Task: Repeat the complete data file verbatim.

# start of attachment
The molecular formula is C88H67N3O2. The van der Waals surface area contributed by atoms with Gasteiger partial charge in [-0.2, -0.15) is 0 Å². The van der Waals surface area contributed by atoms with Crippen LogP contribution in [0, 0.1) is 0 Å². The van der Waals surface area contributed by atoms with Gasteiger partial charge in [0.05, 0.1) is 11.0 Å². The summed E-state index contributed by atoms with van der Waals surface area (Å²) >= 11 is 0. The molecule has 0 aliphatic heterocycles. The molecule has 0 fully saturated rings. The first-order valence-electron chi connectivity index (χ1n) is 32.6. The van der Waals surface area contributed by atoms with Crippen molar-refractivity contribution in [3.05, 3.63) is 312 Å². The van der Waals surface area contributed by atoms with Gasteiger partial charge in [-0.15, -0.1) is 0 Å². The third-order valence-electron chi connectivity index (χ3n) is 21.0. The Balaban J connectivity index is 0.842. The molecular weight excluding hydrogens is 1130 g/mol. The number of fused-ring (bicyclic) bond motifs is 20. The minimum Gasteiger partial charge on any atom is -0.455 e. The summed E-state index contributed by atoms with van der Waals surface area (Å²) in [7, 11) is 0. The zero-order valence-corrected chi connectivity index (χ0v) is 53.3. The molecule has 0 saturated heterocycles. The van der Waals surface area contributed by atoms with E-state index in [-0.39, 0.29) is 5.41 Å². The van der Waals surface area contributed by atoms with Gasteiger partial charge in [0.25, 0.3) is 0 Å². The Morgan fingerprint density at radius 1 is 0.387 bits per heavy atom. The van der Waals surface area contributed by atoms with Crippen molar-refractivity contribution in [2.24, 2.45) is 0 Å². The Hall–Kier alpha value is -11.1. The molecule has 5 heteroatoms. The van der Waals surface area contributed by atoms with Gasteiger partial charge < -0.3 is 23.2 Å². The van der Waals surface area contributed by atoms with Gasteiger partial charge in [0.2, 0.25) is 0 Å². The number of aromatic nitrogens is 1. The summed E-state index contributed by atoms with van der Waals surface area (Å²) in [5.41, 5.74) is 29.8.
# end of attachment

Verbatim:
The molecular formula is C88H67N3O2. The van der Waals surface area contributed by atoms with Gasteiger partial charge in [-0.2, -0.15) is 0 Å². The van der Waals surface area contributed by atoms with Crippen LogP contribution in [0, 0.1) is 0 Å². The van der Waals surface area contributed by atoms with Gasteiger partial charge in [0.05, 0.1) is 11.0 Å². The summed E-state index contributed by atoms with van der Waals surface area (Å²) >= 11 is 0. The molecule has 0 aliphatic heterocycles. The molecule has 0 fully saturated rings. The first-order valence-electron chi connectivity index (χ1n) is 32.6. The van der Waals surface area contributed by atoms with Crippen molar-refractivity contribution in [3.05, 3.63) is 312 Å². The van der Waals surface area contributed by atoms with Gasteiger partial charge in [-0.15, -0.1) is 0 Å². The third-order valence-electron chi connectivity index (χ3n) is 21.0. The Balaban J connectivity index is 0.842. The molecular weight excluding hydrogens is 1130 g/mol. The number of fused-ring (bicyclic) bond motifs is 20. The minimum Gasteiger partial charge on any atom is -0.455 e. The summed E-state index contributed by atoms with van der Waals surface area (Å²) in [7, 11) is 0. The zero-order valence-corrected chi connectivity index (χ0v) is 53.3. The molecule has 0 saturated heterocycles. The van der Waals surface area contributed by atoms with E-state index in [-0.39, 0.29) is 5.41 Å². The van der Waals surface area contributed by atoms with Gasteiger partial charge in [0.25, 0.3) is 0 Å². The Morgan fingerprint density at radius 1 is 0.387 bits per heavy atom. The van der Waals surface area contributed by atoms with Crippen molar-refractivity contribution in [2.24, 2.45) is 0 Å². The Hall–Kier alpha value is -11.1. The molecule has 5 heteroatoms. The van der Waals surface area contributed by atoms with Gasteiger partial charge < -0.3 is 23.2 Å². The van der Waals surface area contributed by atoms with Gasteiger partial charge in [0.2, 0.25) is 0 Å². The number of aromatic nitrogens is 1. The summed E-state index contributed by atoms with van der Waals surface area (Å²) in [5.41, 5.74) is 29.8.